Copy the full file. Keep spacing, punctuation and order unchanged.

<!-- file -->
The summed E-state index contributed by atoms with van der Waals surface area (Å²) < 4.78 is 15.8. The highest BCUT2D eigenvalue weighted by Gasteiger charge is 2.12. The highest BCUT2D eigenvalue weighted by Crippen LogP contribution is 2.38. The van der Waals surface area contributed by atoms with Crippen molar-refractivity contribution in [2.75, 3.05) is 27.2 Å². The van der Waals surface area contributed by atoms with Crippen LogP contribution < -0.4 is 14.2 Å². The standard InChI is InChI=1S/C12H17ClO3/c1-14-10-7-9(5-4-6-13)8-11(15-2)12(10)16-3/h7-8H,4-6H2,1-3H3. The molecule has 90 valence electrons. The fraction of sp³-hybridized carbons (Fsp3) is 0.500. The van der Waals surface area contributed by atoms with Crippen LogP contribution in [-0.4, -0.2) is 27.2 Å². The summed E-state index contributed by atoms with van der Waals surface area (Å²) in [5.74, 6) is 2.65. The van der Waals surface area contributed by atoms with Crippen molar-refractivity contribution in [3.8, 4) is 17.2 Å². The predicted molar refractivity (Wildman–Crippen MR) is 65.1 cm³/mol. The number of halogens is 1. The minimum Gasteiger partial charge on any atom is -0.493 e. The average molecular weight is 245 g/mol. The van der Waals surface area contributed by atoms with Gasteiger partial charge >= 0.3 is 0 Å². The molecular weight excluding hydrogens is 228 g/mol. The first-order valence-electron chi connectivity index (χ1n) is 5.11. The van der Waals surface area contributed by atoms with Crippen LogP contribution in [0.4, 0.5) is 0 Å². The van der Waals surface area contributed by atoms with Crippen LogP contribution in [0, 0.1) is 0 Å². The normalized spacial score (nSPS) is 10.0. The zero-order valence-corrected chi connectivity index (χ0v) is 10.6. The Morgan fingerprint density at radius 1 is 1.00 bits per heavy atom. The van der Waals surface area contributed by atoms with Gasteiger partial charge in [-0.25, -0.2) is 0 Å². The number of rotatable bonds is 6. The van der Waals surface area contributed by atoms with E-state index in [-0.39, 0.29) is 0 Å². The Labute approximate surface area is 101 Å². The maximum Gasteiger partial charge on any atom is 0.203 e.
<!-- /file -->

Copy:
The summed E-state index contributed by atoms with van der Waals surface area (Å²) < 4.78 is 15.8. The highest BCUT2D eigenvalue weighted by Gasteiger charge is 2.12. The highest BCUT2D eigenvalue weighted by Crippen LogP contribution is 2.38. The van der Waals surface area contributed by atoms with Crippen molar-refractivity contribution in [2.75, 3.05) is 27.2 Å². The van der Waals surface area contributed by atoms with Crippen LogP contribution < -0.4 is 14.2 Å². The standard InChI is InChI=1S/C12H17ClO3/c1-14-10-7-9(5-4-6-13)8-11(15-2)12(10)16-3/h7-8H,4-6H2,1-3H3. The molecule has 90 valence electrons. The fraction of sp³-hybridized carbons (Fsp3) is 0.500. The van der Waals surface area contributed by atoms with Crippen LogP contribution in [-0.4, -0.2) is 27.2 Å². The summed E-state index contributed by atoms with van der Waals surface area (Å²) in [5.74, 6) is 2.65. The van der Waals surface area contributed by atoms with Crippen molar-refractivity contribution in [3.8, 4) is 17.2 Å². The predicted molar refractivity (Wildman–Crippen MR) is 65.1 cm³/mol. The number of halogens is 1. The minimum Gasteiger partial charge on any atom is -0.493 e. The average molecular weight is 245 g/mol. The van der Waals surface area contributed by atoms with Gasteiger partial charge >= 0.3 is 0 Å². The molecular weight excluding hydrogens is 228 g/mol. The first-order valence-electron chi connectivity index (χ1n) is 5.11. The van der Waals surface area contributed by atoms with Crippen LogP contribution in [0.4, 0.5) is 0 Å². The van der Waals surface area contributed by atoms with Crippen LogP contribution in [0, 0.1) is 0 Å². The normalized spacial score (nSPS) is 10.0. The zero-order valence-corrected chi connectivity index (χ0v) is 10.6. The Morgan fingerprint density at radius 1 is 1.00 bits per heavy atom. The van der Waals surface area contributed by atoms with Gasteiger partial charge in [-0.25, -0.2) is 0 Å². The number of rotatable bonds is 6. The van der Waals surface area contributed by atoms with E-state index in [-0.39, 0.29) is 0 Å². The Labute approximate surface area is 101 Å². The maximum Gasteiger partial charge on any atom is 0.203 e.